Should Taxpayers Support Arts and Humanities?

It has been widely reported that our current administration is proposing to completely cut the budgets of the National Endowment for the Arts and the National Endowment for the Humanities. This would mean cuts of $148 million to each of these agencies. According to an article on Snopes, the combined total represents 0.006 percent of the Federal budget or less than $1 per person.

I have to be honest. I’m deeply torn about this. The creation of great works of art in all its forms–visual, performance, written–is one that lifts us above what is often a “least common denominator aesthetics” of the marketplace. They capture both the greatest aspirations and painful realities of our human condition. Furthermore, there is a role of the humanities in educating us for citizenship, for our common life in the republic. The website of the National Endowment for the Humanities states:

“Because democracy demands wisdom, NEH serves and strengthens our republic by promoting excellence in the humanities and conveying the lessons of history to all Americans.”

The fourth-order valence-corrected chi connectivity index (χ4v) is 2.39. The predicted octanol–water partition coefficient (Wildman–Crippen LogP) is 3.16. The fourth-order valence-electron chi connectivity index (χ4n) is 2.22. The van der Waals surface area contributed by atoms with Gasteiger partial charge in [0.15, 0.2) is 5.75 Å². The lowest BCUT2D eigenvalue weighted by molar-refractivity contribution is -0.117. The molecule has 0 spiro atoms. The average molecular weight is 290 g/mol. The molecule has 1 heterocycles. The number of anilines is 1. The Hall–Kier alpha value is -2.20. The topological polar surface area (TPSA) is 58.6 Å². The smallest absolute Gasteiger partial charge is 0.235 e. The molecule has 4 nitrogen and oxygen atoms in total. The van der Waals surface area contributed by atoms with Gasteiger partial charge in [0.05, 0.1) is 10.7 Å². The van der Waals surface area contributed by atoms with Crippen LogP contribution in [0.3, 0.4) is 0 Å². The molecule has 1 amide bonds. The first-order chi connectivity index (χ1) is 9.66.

Their work of creating and preserving culture includes funding resulting in seven thousand books, sixteen of which have won Pulitzer prizes. Did you like the Civil War series? NEH funding helped make that possible. We have a set of bookshelves in our living room filled with Library of America works by the best of America’s writers. NEH made that possible. Over 63.3 pages of newspaper have been digitally archived through the United States Newspaper Project. It can be asked how we can possibly aspire to greatness as a nation if we do not know our story.

Unless our object is to become a nation of barbarians, it seems to me that it is unarguable that we must continue to support our arts and letters. But it seems to me that this begs the question, should this be via government agency through compulsory taxation? And this is where I’m torn. Our 20 trillion dollar deficit (nearly $61,000 per person) tells me that we expect far more government than we are willing to pay for. Now the $300 million for these two agencies is just a drop in the bucket, even while we expand spending on our military and propose to build a hugely expensive border wall.  But if we aren’t willing to pay more taxes, we have to cut somewhere and truthfully, most of the rest is entitlements for both rich and poor, as well as our defense spending.

I wonder if it is time to make agencies like NEA and NEH into private foundations and to encourage private philanthropy to invest in the arts. One thinks of the Gates Foundation, which has given away as much as $5 billion to causes it supports in a single year. I for one would be happy if most of the money spent on political campaigns were given to the arts instead. Instead of the grief of robo-calls and endlessly coarse and repetitive advertising, we could have great art and great ideas. Probably not going to happen, but I can dream.